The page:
After gymnast Priya Gupta tore her anterior cruciate ligament for the second time in just two years, she knew she needed a different approach to her rehabilitation routine. That’s when she turned to Pilates, which proved to be just the remedy for the Naperville teen.
“Pilates allowed me to strengthen muscles, without putting more pressure on my joints,” said Gupta, 18. “It was a great tool for rebuilding my endurance and helped me to quickly get back to dance training. Ultimately, it helped me build confidence in my dance ability.”
Pilates is a form of exercise that consists of low-impact flexibility and muscular strength and endurance movements. It is named after its creator, Joseph Pilates, who developed the series of strength-training exercises in the early 1900s.
Gupta began Pilates under the direction of Accelerated Rehabilitation Centers physical therapist Brittany Swantek, who said Pilates was a good fit for the teen because of her athletic skills and capabilities.
“Having been a gymnast and dancer myself, I knew Priya would benefit from this functional-based therapy,” Swantek said. “It allows her to work on early weight bearing and core strengthening.”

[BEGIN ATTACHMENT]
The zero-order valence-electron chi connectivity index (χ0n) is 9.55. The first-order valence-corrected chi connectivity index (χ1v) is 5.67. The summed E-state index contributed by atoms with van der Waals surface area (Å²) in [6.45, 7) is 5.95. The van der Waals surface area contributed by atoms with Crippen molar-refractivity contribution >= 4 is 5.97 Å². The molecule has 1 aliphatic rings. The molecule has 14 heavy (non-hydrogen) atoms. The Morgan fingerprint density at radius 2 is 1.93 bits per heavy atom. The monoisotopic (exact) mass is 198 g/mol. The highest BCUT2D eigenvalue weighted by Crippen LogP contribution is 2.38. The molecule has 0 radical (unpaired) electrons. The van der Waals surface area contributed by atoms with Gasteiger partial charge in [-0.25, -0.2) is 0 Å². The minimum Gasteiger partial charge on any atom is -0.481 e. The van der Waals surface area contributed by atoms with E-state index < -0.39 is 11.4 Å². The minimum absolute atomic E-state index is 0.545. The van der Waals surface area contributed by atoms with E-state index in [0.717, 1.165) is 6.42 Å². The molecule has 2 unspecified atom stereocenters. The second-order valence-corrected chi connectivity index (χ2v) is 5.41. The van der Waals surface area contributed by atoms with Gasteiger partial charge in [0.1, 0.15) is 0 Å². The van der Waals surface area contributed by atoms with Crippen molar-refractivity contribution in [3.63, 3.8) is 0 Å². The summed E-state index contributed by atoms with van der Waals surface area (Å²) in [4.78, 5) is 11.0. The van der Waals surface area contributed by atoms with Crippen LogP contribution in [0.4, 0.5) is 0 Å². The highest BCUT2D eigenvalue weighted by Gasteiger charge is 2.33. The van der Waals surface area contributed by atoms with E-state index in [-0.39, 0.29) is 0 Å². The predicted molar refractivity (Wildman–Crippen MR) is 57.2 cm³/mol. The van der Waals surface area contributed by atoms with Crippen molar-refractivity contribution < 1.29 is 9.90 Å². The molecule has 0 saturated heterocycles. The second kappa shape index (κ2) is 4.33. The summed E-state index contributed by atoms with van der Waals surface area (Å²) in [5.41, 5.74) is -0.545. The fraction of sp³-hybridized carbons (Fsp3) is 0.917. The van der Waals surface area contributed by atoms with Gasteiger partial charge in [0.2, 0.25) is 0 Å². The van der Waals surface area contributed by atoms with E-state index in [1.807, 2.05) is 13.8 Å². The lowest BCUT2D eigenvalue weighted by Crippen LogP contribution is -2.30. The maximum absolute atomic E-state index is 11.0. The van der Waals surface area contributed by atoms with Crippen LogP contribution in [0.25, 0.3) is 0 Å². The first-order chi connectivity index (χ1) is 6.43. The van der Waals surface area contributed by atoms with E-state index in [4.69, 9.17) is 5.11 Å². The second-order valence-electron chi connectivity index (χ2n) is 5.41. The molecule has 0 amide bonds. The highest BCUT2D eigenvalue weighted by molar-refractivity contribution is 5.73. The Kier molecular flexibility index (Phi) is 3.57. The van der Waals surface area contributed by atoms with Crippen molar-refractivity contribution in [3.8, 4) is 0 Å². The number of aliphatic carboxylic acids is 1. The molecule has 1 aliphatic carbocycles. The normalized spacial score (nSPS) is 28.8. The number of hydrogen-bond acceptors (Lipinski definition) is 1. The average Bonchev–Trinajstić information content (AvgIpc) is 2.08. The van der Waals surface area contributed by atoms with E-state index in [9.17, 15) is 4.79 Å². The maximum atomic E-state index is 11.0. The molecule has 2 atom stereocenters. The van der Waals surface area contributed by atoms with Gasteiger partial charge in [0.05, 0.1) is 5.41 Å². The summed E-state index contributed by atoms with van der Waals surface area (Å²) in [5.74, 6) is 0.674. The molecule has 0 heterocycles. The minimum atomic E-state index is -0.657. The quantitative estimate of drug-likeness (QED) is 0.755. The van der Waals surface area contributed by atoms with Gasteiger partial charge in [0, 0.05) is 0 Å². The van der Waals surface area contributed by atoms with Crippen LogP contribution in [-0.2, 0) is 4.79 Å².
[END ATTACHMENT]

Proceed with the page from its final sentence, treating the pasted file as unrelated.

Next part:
Swantek said Pilates allowed Gupta to strengthen muscles around her injured area while the joint was healing. As a result, she recovered faster.
“Pilates strengthens muscles that would not normally get as much attention,” Gupta said. “I was excited to do anything that would help my knee get stronger.”
Dr. Brett Levine, an orthopedic surgeon at Midwest Orthopaedics at Rush, is experienced in using Pilates as a rehab tool.
“Pilates is a safe, effective and valuable fitness and rehabilitation tool to restore function, strength and balance to individuals with a knee or hip condition,” he explains.
Gupta has made remarkable progress, and she plans to pursue a dance education major at Hofstra University in New York.
“(I would tell others) to keep trying to do what you love no matter what,” she said. “Keep your head up. It (the injury) doesn’t last forever, even though it feels like it.”